By the later 1700s, the scientific community was beginning to get a clearer picture of how electricity worked. Benjamin Franklin ran his famous kite experiment in 1752, proving that lightning was electrical in nature. He also presented the idea that electricity had positive and negative elements and that the flow was from positive to negative. Approximately 30 years later, a French scientist by the name of Charles Augustin de Coulomb conducted several experiments to determine the variables affecting an electrical force. His work resulted in Coulomb's law, which states that like charges repel and opposite charges attract, with a force proportional to the product of the charges and inversely proportional to the square of the distance between them.

Coulomb's law made it possible to calculate the electrostatic force between any two charged objects, but it didn't reveal the fundamental nature of those charges. What was the source of the positive and negative charges? As we'll see in the next section, scientists were able to answer that question in the 1800s.

Electricity and Atomic Structure

Inside an atom

Toward the end of the 19th­ century, science­ was barreling along at an impressive pace. Automobiles and aircraft were on the verge of changing the way the world moved, and electric power was steadily making its way into more and more homes. Yet even scientists of the day still viewed electricity as something vaguely mystical. It wasn't until 1897 that scientists discovered the existence of electrons -- and this is where the modern era of electricity starts.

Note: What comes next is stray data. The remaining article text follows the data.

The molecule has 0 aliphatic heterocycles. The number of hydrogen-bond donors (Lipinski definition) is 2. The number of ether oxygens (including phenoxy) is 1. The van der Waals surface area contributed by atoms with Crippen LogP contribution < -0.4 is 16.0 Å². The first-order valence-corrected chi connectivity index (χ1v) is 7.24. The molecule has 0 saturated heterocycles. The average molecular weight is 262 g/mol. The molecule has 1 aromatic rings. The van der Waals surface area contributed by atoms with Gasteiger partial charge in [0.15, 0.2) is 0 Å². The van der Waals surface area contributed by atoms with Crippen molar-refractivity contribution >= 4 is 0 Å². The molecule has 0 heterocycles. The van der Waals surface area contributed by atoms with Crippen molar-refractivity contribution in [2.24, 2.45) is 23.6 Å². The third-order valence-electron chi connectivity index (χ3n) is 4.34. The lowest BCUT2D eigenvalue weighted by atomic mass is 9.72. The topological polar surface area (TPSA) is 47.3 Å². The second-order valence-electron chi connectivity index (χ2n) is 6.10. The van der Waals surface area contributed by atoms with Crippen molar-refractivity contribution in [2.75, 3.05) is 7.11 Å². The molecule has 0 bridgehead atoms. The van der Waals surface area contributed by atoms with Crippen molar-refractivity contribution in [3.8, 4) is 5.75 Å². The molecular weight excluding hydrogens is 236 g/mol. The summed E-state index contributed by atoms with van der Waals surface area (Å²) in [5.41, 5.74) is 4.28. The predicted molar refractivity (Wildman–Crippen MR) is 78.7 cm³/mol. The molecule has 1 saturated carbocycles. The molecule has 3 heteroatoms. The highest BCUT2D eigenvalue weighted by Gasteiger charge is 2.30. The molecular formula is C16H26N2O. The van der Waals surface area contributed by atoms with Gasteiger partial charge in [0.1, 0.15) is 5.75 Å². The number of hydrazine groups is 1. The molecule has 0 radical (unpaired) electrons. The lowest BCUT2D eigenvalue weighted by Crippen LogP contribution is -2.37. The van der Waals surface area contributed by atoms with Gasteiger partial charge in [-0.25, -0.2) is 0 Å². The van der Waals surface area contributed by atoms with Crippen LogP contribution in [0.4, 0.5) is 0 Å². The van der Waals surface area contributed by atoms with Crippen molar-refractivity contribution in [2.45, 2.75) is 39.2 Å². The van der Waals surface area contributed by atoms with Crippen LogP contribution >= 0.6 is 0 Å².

Matter, as you probably know, is composed of atoms. Break something down to small enough pieces and you wind up with a nucleus orbited by one or more electrons, each with a negative charge. In many materials, the electrons are tightly bound to the atoms. Wood, glass, plastic, ceramic, air, cotton -- these are all examples of materials in which electrons stick with their atoms. Because these atoms are so reluctant to share electrons, these materials can't conduct electricity very well, if at all. These materials are electrical insulators.


Most metals, however, have electrons that can detach from their atoms and zip around. These are called free electrons. The loose electrons make it easy for electricity to flow through these materials, so they're known as electrical conductors. They conduct electricity. The moving electrons transmit electrical energy from one point to another.

Some of us at like to think of atoms as pet dogs and electrons as a case of fleas. Dogs that lived inside or within a fenced-in area, thereby keeping those pesky fleas contained, would be the equivalent of an electrical insulator. Free-roaming mutts, however, would be electrical conductors. If you had one neighborhood of indoor, pampered pugs and one neighborhood of unfenced basset hounds running wild, which group do you think could spread an outbreak of fleas the fastest?

So, electricity needs a conductor in order to move. There also has to be something to make the electricity flow from one point to another through the conductor. One way to get electricity flowing is to use a generator.


If you've ever moved paper clips around with a magnet or killed time arranging metal shavings into a beard on a "Wooly Willy" toy, then you've dabbled in the basic principles behind even the most complicated electric generators. The magnetic field responsible for lining up all those little bits of metal into a proper Mohawk haircut is due to the movement of electrons. Move a magnet toward a paper clip and you'll force the electrons in the clip to move. Similarly, if you allow electrons to move through a metal wire, a magnetic field will form around the wire.

Thanks to Wooly Willy, we can see that there's a definite link between the phenomena of electricity and magnetism. A generator is simply a device that moves a magnet near a wire to create a steady flow of electrons. The action that forces this movement varies greatly, ranging from hand cranks and steam engines to nuclear fission, but the principle remains the same.